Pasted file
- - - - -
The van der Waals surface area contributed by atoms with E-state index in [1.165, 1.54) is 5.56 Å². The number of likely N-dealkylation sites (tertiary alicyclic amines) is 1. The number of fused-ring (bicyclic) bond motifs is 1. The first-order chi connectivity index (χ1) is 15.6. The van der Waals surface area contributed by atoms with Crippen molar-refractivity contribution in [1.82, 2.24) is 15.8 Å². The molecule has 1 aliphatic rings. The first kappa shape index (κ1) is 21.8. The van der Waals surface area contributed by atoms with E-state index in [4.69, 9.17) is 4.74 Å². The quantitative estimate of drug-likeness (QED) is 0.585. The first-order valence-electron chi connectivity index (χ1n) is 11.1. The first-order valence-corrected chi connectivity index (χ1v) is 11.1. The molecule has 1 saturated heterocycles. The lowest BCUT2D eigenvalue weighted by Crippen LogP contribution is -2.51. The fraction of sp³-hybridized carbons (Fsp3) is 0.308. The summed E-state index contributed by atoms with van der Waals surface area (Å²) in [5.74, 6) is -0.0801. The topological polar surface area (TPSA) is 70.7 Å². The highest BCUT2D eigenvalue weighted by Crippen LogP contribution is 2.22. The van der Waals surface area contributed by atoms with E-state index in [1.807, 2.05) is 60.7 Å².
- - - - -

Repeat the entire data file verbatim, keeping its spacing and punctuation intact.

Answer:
The van der Waals surface area contributed by atoms with E-state index in [1.165, 1.54) is 5.56 Å². The number of likely N-dealkylation sites (tertiary alicyclic amines) is 1. The number of fused-ring (bicyclic) bond motifs is 1. The first-order chi connectivity index (χ1) is 15.6. The van der Waals surface area contributed by atoms with Crippen molar-refractivity contribution in [1.82, 2.24) is 15.8 Å². The molecule has 1 aliphatic rings. The first kappa shape index (κ1) is 21.8. The van der Waals surface area contributed by atoms with E-state index in [4.69, 9.17) is 4.74 Å². The quantitative estimate of drug-likeness (QED) is 0.585. The first-order valence-electron chi connectivity index (χ1n) is 11.1. The first-order valence-corrected chi connectivity index (χ1v) is 11.1. The molecule has 1 saturated heterocycles. The lowest BCUT2D eigenvalue weighted by Crippen LogP contribution is -2.51. The fraction of sp³-hybridized carbons (Fsp3) is 0.308. The summed E-state index contributed by atoms with van der Waals surface area (Å²) in [5.74, 6) is -0.0801. The topological polar surface area (TPSA) is 70.7 Å². The highest BCUT2D eigenvalue weighted by Crippen LogP contribution is 2.22. The van der Waals surface area contributed by atoms with E-state index in [1.807, 2.05) is 60.7 Å².